At times, association board members need to call unscheduled meetings for a specific purpose. Special meetings usually address issues that need immediate attention or that need more time and discussion than can be handled in routine board or annual meetings. For example, a special meeting might be held to make decisions about a crisis, such as handling damage from a flash flood, since those decisions can’t wait for the next scheduled meeting.
There are a couple of things that make special meetings … well, special.
First, members must be notified of the exact purpose of the meeting, and the meeting must be limited specifically to achieving this purpose. This is important because people typically decide whether to attend a special meeting based on the issue and how it’s being addressed. Therefore, actions taken on issues not listed in the notice will be invalid. In fact, no action can be taken at all, if it was not included in the notice. For example, if the stated purpose of a meeting is “to discuss” a problem, the board cannot actually vote on a solution—at least not in this meeting.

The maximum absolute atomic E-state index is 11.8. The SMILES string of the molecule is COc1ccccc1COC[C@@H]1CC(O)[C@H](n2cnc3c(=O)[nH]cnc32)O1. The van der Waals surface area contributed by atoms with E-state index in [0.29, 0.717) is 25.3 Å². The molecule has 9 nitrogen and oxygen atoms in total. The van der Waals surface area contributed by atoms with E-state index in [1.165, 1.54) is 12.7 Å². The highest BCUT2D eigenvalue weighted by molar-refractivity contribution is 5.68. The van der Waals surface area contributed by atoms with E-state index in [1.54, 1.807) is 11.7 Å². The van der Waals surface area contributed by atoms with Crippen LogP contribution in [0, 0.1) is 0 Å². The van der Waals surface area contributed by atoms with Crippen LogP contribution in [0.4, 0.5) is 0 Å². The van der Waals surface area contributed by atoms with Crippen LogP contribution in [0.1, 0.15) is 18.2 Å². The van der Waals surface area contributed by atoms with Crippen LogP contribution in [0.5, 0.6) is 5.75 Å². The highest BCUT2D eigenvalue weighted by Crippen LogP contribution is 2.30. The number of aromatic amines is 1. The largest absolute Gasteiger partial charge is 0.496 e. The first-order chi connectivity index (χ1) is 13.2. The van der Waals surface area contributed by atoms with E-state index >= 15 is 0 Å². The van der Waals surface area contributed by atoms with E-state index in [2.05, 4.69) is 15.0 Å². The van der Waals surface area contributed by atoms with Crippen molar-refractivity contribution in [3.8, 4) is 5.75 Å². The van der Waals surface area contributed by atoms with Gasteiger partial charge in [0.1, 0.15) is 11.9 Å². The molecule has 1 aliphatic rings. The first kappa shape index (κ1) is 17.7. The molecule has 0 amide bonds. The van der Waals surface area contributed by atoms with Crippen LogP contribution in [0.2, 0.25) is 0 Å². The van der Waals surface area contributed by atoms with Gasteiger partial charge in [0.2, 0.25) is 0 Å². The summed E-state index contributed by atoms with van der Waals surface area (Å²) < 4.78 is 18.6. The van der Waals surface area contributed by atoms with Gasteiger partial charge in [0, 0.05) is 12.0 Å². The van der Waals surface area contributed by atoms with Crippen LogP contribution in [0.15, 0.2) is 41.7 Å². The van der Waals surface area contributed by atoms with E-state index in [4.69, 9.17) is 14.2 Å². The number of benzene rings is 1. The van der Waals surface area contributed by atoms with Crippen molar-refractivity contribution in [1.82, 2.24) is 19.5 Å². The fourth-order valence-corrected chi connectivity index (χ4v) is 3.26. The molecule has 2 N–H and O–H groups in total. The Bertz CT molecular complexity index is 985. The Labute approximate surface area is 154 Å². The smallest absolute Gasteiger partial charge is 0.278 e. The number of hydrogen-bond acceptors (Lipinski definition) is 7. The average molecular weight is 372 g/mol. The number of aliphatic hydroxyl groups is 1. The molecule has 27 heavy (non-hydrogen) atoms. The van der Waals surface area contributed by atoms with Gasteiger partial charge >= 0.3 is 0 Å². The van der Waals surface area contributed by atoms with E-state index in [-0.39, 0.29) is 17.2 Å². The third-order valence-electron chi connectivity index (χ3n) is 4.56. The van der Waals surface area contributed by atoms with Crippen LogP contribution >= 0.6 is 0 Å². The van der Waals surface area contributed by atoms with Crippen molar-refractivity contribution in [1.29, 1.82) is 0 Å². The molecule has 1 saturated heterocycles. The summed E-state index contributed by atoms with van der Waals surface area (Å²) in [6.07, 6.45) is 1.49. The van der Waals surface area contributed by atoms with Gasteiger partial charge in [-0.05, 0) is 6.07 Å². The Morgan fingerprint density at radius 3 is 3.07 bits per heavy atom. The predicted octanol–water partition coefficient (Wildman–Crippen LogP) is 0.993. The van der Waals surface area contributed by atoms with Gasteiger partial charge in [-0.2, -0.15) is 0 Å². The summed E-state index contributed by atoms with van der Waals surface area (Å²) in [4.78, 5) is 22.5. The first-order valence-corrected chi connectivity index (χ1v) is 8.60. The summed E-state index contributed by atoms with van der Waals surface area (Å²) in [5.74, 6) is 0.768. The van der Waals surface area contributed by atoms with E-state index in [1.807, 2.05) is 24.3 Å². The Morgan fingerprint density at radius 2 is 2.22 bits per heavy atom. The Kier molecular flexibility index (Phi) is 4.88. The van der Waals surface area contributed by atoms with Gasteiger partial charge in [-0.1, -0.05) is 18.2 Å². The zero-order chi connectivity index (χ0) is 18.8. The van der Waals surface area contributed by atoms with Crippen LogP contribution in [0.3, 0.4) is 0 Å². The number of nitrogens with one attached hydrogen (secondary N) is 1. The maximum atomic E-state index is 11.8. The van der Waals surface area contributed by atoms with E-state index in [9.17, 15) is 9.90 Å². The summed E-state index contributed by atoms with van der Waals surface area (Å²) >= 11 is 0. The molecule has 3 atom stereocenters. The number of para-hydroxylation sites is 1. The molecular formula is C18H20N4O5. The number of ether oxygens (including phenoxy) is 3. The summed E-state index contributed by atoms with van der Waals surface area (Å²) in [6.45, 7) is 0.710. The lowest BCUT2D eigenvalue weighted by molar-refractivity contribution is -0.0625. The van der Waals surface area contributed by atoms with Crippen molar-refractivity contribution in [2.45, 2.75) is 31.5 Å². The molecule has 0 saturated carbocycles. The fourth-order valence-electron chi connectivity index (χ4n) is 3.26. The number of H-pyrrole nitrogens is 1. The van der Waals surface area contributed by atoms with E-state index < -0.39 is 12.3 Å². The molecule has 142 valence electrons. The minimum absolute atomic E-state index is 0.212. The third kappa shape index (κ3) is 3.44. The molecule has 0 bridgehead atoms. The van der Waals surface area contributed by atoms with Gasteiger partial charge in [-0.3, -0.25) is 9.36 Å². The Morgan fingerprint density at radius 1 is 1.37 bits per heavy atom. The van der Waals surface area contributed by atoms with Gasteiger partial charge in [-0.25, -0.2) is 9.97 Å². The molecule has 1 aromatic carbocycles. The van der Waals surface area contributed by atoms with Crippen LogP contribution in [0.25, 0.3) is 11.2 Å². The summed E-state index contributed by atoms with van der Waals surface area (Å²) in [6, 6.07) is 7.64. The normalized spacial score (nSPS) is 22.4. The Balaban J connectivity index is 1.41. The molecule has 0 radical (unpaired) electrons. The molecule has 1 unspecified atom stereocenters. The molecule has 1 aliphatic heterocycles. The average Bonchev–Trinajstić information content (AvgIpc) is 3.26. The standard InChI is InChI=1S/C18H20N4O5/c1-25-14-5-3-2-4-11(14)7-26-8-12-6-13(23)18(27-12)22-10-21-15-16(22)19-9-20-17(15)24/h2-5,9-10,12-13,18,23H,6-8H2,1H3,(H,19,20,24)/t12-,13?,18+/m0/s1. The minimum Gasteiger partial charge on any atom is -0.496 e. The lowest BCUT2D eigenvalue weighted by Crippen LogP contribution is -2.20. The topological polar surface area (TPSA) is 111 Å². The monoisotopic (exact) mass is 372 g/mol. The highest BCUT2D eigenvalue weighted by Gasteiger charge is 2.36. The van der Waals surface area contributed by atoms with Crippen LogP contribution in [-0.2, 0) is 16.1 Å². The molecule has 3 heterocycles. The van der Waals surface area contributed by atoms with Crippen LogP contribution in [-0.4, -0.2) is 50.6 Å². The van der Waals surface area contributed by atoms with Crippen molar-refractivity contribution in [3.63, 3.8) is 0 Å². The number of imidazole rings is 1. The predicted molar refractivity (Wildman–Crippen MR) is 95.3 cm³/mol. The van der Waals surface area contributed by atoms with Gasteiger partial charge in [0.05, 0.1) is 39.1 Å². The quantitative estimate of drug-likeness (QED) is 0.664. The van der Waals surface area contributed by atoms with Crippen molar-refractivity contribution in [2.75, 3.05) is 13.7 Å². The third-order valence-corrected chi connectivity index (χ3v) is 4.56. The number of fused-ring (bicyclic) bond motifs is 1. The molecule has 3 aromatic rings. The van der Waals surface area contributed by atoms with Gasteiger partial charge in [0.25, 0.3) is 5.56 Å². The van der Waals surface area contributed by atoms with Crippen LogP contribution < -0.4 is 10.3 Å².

Second, association members—not just the board—can call for a special meeting, if they get a minimum number of signatures on a petition that states exactly what issue or problem they want to address. Homeowners give the petition, with its stated purpose, to a board member who schedules the special meeting.
Like annual and board meetings, special meetings are open to all association members who wish to attend, and they require a quorum before any business can be conducted. Also, notifying all association members properly is essential; when and how the notice is delivered, what it says, and other requirements must be met. These communication requirements are generally detailed in the association’s documents.